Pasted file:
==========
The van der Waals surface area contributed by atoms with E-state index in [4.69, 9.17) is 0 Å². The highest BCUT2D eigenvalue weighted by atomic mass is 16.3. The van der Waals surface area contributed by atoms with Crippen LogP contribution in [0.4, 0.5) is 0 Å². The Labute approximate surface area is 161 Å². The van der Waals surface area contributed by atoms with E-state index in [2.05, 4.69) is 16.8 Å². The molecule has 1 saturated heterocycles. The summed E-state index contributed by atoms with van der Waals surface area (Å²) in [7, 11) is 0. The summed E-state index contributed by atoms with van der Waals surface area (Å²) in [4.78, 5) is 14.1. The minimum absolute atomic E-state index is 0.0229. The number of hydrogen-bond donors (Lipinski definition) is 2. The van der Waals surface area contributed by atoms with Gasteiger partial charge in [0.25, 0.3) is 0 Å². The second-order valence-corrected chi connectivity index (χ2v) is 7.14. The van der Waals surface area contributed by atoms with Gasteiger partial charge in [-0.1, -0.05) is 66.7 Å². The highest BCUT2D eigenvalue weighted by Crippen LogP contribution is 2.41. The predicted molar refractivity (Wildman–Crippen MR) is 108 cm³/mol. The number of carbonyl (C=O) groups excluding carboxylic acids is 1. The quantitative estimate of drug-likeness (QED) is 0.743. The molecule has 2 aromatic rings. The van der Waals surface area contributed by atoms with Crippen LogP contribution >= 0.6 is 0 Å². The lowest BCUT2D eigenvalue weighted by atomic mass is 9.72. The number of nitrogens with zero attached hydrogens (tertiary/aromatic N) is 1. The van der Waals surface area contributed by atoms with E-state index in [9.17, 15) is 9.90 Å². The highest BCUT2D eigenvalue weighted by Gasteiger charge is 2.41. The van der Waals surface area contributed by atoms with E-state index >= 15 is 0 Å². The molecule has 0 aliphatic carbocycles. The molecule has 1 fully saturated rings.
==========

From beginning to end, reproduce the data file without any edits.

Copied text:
The van der Waals surface area contributed by atoms with E-state index in [4.69, 9.17) is 0 Å². The highest BCUT2D eigenvalue weighted by atomic mass is 16.3. The van der Waals surface area contributed by atoms with Crippen LogP contribution in [0.4, 0.5) is 0 Å². The Labute approximate surface area is 161 Å². The van der Waals surface area contributed by atoms with E-state index in [2.05, 4.69) is 16.8 Å². The molecule has 1 saturated heterocycles. The summed E-state index contributed by atoms with van der Waals surface area (Å²) in [7, 11) is 0. The summed E-state index contributed by atoms with van der Waals surface area (Å²) in [4.78, 5) is 14.1. The minimum absolute atomic E-state index is 0.0229. The number of hydrogen-bond donors (Lipinski definition) is 2. The van der Waals surface area contributed by atoms with Gasteiger partial charge in [0.25, 0.3) is 0 Å². The second-order valence-corrected chi connectivity index (χ2v) is 7.14. The van der Waals surface area contributed by atoms with Gasteiger partial charge in [-0.1, -0.05) is 66.7 Å². The highest BCUT2D eigenvalue weighted by Crippen LogP contribution is 2.41. The predicted molar refractivity (Wildman–Crippen MR) is 108 cm³/mol. The number of carbonyl (C=O) groups excluding carboxylic acids is 1. The quantitative estimate of drug-likeness (QED) is 0.743. The molecule has 2 aromatic rings. The van der Waals surface area contributed by atoms with Crippen LogP contribution >= 0.6 is 0 Å². The lowest BCUT2D eigenvalue weighted by atomic mass is 9.72. The number of nitrogens with zero attached hydrogens (tertiary/aromatic N) is 1. The van der Waals surface area contributed by atoms with E-state index in [9.17, 15) is 9.90 Å². The highest BCUT2D eigenvalue weighted by Gasteiger charge is 2.41. The van der Waals surface area contributed by atoms with E-state index >= 15 is 0 Å². The molecule has 0 aliphatic carbocycles. The molecule has 1 fully saturated rings.